“If you talk to monitor engineers, you’ll know that wedges haven’t gone away,” says Steve Ellison, director, spatial sound at Meyer Sound. “The complexity of modern live production means that the artist is not standing in front of the same monitor throughout a show, and they have been trying to solve those issues with snapshots and matrixing for years. You hear stories of engineers twiddling the matrix to move the mix around the stage, and actually Spacemap LIVE will lend itself to the control of onstage monitor mixes in the same way. That’s a very interesting application.”

Steve Ellison at Moogfest

At last year’s Moogfest music festival in North Carolina, Suzanne Ciani and an ensemble performed with a multi-channel system in the Armory, mixed by a student from Berklee College of Music using a prototype of Spacemap LIVE, set up to create a quad sub-mix automatically for on-stage monitoring and build an immersive experience for both musicians and audience.

“It’s an interesting creative challenge,” continues Ellison, “because if the artist is working specifically with immersive they need to know what’s happening for the audience. At the same time, if you’re doing 16 channels of immersive you might not be doing 16 channels of monitoring. We’re opening up a whole new ball game, one that should involve the artist a lot more. At Monash University, Professor Paul Grabowsky – a brilliant jazz musician – talks about how the room ‘becomes the instrument’, which is how we’ve always thought of Constellation, our active acoustics system. That’s what happens with this technology, so the challenge is this: how does the ‘instrument’ around the artists mimic the ‘instrument’ around the audience? The sky’s the limit.”

For Astro Spatial Audio founder Bjorn Van Munster, immersive audio for classical music could take the creative agenda as far back as the original manuscript. “When concerts and operas were first performed, there was no reinforcement at all, but audiences have come to accept a stereo or LCR system,” he says. “Why accept this? It’s not what was intended, and it destroys what the composer had in mind. He had no concept of an audio system. Taking that one step further, if you take the opportunity of a full immersive system – as at the Berlin Opera – you can re-visit the opera and investigate how it would sound as an immersive experience.”In other words: if you’re going to reinforce at all, reinforce using immersive techniques. Not only does this re-connect with something approaching the natural sonic settings of pieces conceived centuries ago – or even simply before electronics invaded the inner sanctum of the opera house – it also enhances the experience without the reductive compromises of traditional PA, however subtle.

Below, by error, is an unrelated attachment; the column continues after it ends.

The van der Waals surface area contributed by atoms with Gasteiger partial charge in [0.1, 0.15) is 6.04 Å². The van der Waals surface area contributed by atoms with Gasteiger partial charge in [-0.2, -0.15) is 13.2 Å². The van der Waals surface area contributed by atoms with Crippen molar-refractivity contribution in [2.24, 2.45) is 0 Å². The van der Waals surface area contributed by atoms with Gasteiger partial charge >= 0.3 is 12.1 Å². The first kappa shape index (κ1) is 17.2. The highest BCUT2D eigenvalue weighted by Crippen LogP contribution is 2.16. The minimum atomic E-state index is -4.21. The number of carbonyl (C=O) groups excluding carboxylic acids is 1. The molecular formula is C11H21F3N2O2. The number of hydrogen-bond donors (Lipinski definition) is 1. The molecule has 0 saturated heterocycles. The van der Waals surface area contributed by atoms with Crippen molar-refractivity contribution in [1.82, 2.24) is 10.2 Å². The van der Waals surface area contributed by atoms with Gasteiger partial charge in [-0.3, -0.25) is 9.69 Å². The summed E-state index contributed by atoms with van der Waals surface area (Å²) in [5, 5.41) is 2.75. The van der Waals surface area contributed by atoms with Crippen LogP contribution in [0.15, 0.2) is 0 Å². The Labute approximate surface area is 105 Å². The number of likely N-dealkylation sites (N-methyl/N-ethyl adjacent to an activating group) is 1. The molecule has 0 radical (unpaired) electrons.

The ability of an immersive system to ‘dissolve’ into the auditorium is symbiotic with its ability to lift a production “to a new level”, according to Van Munster. “You really miss it when it isn’t there,” he confirms.“We do a demo with an Astro remix of Billy Jean by Michael Jackson, and whenever I hear the original stereo version now it sounds empty. I believe it’s not a case of ‘if’ immersive audio will happen, it’s a case of ‘when.’”

The Knopfler effect

SSE Audio is currently supplying an L-ISA Live system for Mark Knopfler’s Down The Road Wherever world tour, and Pete Hughes is audio crew chief and PA tech. From a tour bus somewhere in Europe, Hughes outlines the rig: “There are five hangs across the front: three of K2 centre-left, centre and centre-right; and two extensions of KARA on each side. The system designer Max Menelec works very closely with L-Acoustics, including R&D. It’s 34m between the extensions, creating a very wide field of sound – and it sounds exactly the same in every seat across the auditorium. There are nine sends to the PA, and only one sub – but less is more.”

All the inputs, some grouped, are sent directly from the SD7 to the L-ISA Processor via an Optocore loop in the stage rack using MADI. “It’s a very different way of mixing,” admits Hughes, “but you feel a direct audio and visual connection with every member of the band.”